I watched The Miracle of Morgan’s Creek once before around two years ago, when I was trying to watch all of the Betty Hutton movies I could get my hands on, which wasn’t many. Recently, I was reading about Preston Sturges, which made me want to watch some of his movies, and I realized that this is the only one I have. Although The Great McGinty is probably Sturges’ most well-known film, this also a great example of the Sturges style, with screwball comedy, skirting the film production code while dealing with taboos, and devilishly clever dialogue. The story is about a girl in a small Midwestern town that marries a soldier the night before he leaves for war, only she can’ t remember marrying him, what his name is, or what name she gave instead of her own. The story is set completely in the small town of Morgan’s Creek, except for scenes at the beginning and end set in the governor’s office which receive an excited call from the local reporter. The rural setting works to magnify the story, as virtually everyone in the town becomes involved.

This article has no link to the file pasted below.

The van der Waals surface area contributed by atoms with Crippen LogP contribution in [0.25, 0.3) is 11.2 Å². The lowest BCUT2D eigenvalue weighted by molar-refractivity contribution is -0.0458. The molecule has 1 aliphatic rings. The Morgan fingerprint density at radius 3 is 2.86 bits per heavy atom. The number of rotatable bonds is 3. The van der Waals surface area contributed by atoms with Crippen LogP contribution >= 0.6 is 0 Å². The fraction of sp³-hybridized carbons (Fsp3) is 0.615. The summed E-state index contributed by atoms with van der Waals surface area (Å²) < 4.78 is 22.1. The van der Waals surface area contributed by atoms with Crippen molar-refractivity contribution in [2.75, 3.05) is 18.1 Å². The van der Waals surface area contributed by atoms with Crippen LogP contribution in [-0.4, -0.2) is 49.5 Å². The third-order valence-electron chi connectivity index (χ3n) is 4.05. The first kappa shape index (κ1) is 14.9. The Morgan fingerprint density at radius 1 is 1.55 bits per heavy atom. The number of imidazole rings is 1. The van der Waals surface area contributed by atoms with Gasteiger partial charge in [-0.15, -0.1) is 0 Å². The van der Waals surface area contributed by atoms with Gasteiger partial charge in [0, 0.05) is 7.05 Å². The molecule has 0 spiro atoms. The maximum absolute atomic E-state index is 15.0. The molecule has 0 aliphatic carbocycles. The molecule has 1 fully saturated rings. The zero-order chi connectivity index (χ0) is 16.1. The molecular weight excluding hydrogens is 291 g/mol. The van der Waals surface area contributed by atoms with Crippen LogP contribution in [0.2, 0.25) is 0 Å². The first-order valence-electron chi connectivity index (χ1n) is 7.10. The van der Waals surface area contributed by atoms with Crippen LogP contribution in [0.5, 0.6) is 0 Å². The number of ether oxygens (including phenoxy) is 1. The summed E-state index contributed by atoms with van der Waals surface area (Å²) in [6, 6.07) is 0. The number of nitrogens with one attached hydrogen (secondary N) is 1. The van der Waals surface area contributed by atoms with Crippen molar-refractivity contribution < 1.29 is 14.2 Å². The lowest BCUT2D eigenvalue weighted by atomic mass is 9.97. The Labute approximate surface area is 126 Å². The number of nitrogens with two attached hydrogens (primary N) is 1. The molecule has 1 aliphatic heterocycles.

I watched this before as a Betty Hutton movie, and so mainly noticed Hutton’s trademark goofy facial expressions and broad, physical comedy. Watching it again as a Sturges film, I realized just how good the dialogue is.